reggaethecat
reggaethecat

Find the cheapest Windows laptop of the spec I named that you can. Then compare it to the cheapest Apple laptop of a similar spec. 4 times the price. If you want a desktop (including a flat screen monitor) then it is about 3 times the price. No point splitting hairs. The thing is, Apple obviously don't want 95% of the corporate business as they want to be a niche player. It suits them to be seen as cool and fashionable which is fine by me, but you can't just wish things into being the way you want.

lonepsycho
lonepsycho

lets take all the machinery to drive in the freakin' nail into the wall when a simple hammer is required. a man simply compaired what you can get to do the business not "just get". everything has it's purpose, and MAC's purpose is to be luxurious computing device, its nice, its shiny, it has all those whitles and bells, but so what? do I need a superb car to make five steps down the road?

ExCorpGuy
ExCorpGuy

A search of leftover laptops runs around $900 USD for your model. If you believe that your laptop specs and design compare to the MacBook Pro, I wish you the best of luck. Obviously nothing such as the design of the MacBook nor its use of OS/X will change your mind. One more person who does not think beyond the norm is too bad.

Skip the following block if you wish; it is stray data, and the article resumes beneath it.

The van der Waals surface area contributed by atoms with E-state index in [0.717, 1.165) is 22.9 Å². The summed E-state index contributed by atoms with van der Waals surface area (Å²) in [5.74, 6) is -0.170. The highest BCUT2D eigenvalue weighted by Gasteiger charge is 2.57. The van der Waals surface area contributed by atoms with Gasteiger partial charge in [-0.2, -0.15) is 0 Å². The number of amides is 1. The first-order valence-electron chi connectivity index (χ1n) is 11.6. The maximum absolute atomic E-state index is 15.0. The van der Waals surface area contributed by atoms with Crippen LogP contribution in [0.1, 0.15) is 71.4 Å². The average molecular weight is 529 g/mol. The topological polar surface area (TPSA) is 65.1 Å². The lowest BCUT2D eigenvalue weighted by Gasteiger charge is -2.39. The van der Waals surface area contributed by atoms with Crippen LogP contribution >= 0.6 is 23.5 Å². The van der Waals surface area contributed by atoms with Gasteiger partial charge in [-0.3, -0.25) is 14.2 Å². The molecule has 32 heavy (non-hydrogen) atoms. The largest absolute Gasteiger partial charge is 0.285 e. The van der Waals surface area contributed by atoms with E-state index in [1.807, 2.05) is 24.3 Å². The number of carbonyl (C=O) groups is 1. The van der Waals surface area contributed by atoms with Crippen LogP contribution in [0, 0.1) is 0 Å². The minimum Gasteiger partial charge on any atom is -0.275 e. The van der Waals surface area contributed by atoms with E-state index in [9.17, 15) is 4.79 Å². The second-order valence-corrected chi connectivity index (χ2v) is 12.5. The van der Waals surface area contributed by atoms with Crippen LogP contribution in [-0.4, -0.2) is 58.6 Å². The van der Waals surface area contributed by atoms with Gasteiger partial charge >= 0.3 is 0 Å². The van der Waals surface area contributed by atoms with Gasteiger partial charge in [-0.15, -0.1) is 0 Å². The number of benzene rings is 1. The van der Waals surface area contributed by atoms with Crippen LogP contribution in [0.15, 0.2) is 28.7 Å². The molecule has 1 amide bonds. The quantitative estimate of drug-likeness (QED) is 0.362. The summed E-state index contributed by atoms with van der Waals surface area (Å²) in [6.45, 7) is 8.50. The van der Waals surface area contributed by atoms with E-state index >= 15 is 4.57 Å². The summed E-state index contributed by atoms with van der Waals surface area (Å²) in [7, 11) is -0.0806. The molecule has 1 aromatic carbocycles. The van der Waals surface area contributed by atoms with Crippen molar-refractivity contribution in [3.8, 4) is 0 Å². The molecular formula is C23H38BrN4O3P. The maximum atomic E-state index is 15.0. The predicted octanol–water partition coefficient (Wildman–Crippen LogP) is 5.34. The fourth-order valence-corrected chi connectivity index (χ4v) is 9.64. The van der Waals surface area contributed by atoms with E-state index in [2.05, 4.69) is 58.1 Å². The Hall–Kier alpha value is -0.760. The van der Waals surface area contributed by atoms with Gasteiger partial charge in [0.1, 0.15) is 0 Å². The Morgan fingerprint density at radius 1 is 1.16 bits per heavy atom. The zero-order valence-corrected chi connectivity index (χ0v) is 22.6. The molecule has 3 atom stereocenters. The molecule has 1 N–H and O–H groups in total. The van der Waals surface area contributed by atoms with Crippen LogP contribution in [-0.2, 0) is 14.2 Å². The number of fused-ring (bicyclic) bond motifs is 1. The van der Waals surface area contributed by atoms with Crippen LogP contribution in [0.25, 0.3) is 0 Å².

reggaethecat
reggaethecat

My current work laptop cost about ?360, it is an HP Compaq 6730s with a 15" screen, dual core, 3GB RAM and 250GB disk space. Do I care about the graphics card or what chipset the motherboard uses? No I do not. It runs Windows 7 fine and therefore all the apps I need to do my job. The cheapest 15" Macbook on the Apple UK website is ?1299. Add to that the cost of a Windows licence (say ?65) and the cost is around 4 times as much. Like I say, add to that the training and extra admin and it makes no sense whatsoever. I speak as someone who uses an iMac at home and I love it, but do I want to double my workload and effectively support twice as many computers at 4 times the cost? Nope. Or manybe my employer would like to take on extra staff? I don't think so. What do you think my finance director would say?

JulesLt
JulesLt